When it comes to old wives' tales about winter’s severity, America relies on Punxsutawney Phil. But where should our nation go for fur-based forecasts during the warmer months?
A nearby backyard, it turns out. Meet the Rudin WeatherCanine 8000, or "Gus" as it's known for short (note: this product has not been approved by the National Oceanic and Atmospheric Administration):
“My dog won’t go outside,” says ABC7 meteorologist Steve Rudin. “It’s too hot for him.”
Understandable: It’s been too hot for a lot of mammals. Yesterday, about a dozen visiting students from Cleveland succumbed to the tongue-parching air; fans at the Nats game were fainting like Southern belles exposed to the crude advances of a common apple knocker.
A Code Orange air-quality alert and a heat advisory lasting until 8 p.m. stands for the D.C. region today. The heat advisory could be extended to Wednesday if clouds at night slam a lid on the heat energy, which is being pumped into town from a large area of high pressure near the coast that's acting like a “heat pump,” says Rudin.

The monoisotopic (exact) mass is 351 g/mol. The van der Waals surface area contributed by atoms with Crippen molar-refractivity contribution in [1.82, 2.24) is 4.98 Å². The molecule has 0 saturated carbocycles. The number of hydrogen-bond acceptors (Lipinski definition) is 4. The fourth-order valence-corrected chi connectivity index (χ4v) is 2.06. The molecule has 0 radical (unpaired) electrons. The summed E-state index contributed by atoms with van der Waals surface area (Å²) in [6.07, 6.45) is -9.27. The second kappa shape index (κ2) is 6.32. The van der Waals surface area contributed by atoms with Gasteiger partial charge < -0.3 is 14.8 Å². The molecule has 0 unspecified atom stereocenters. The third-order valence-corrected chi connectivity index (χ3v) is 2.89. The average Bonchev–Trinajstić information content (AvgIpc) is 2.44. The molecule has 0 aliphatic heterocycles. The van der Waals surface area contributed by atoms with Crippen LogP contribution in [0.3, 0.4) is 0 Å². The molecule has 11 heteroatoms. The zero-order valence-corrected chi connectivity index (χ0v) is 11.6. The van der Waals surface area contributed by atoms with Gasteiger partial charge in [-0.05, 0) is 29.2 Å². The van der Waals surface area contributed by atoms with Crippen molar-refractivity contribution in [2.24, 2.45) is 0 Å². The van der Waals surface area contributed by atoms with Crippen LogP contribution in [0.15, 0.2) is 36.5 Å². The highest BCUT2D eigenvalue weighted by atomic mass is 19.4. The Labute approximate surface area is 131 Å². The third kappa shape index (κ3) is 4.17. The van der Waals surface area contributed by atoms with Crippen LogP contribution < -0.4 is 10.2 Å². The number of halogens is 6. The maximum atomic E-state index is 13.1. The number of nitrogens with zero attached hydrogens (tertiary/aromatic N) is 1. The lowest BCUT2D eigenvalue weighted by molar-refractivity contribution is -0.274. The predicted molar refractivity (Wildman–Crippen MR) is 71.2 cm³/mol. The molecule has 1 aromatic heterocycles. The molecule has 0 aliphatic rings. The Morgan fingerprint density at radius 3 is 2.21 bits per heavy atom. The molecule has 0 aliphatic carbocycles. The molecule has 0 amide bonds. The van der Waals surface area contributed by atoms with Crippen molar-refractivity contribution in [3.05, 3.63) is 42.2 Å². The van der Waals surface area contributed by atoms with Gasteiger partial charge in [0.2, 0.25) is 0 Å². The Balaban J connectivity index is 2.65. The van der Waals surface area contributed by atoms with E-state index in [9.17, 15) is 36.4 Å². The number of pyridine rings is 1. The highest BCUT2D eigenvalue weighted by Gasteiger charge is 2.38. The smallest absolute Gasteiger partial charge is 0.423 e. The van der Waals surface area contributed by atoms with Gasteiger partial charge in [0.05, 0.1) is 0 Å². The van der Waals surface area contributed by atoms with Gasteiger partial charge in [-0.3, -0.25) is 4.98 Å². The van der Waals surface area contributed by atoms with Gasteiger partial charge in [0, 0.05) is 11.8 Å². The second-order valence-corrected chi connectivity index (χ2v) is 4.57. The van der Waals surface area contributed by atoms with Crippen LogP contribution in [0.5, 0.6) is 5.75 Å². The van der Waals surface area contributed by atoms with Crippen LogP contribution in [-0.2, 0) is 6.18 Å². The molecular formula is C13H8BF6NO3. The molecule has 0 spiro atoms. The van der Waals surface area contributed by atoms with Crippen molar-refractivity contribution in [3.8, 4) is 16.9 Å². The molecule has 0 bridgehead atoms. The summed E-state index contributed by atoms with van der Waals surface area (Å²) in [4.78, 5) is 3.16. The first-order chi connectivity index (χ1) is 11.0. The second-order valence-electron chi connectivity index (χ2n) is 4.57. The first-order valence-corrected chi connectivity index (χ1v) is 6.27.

How hot will it be today? The heat index – a wind-chill analogue based on the way humidity produces “feels-like” temperatures above the actual readings – is expected to reach up to 105 degrees. That’s nearing what it takes to prepare a sous-vide medallion of venison. Record highs at all three local airports could be broken, although the busting is most likely to happen with Dulles' record of 94 degrees in 1991. (It was 99 degrees the same year at Reagan.) To understand just how moisture-coated coworkers will be today, the average temperature for this time of year is around 80.
Locals with no air conditioning might notice tonight – as they grapple with bed sheets that feel as if they've come out of the clothes dryer, pores opened into miniature sweat Niagaras – that minimum temperatures are also unseasonably high. In fact, a record daily minimum temperature could be set on Tuesday if the mercury doesn’t drop below 71 degrees, the 2006 record at Dulles.
So Steve Rudin's dog will definitely be sweating profusely through its footpads, because it turns out that's just how dogs perspire. Should D.C.-area residents take the hound's reluctance to venture outdoors as an omen of a particularly virulent summer?
Perhaps not. “He also won’t go outside when it’s raining. He’s very peculiar in his ways,” says Rudin.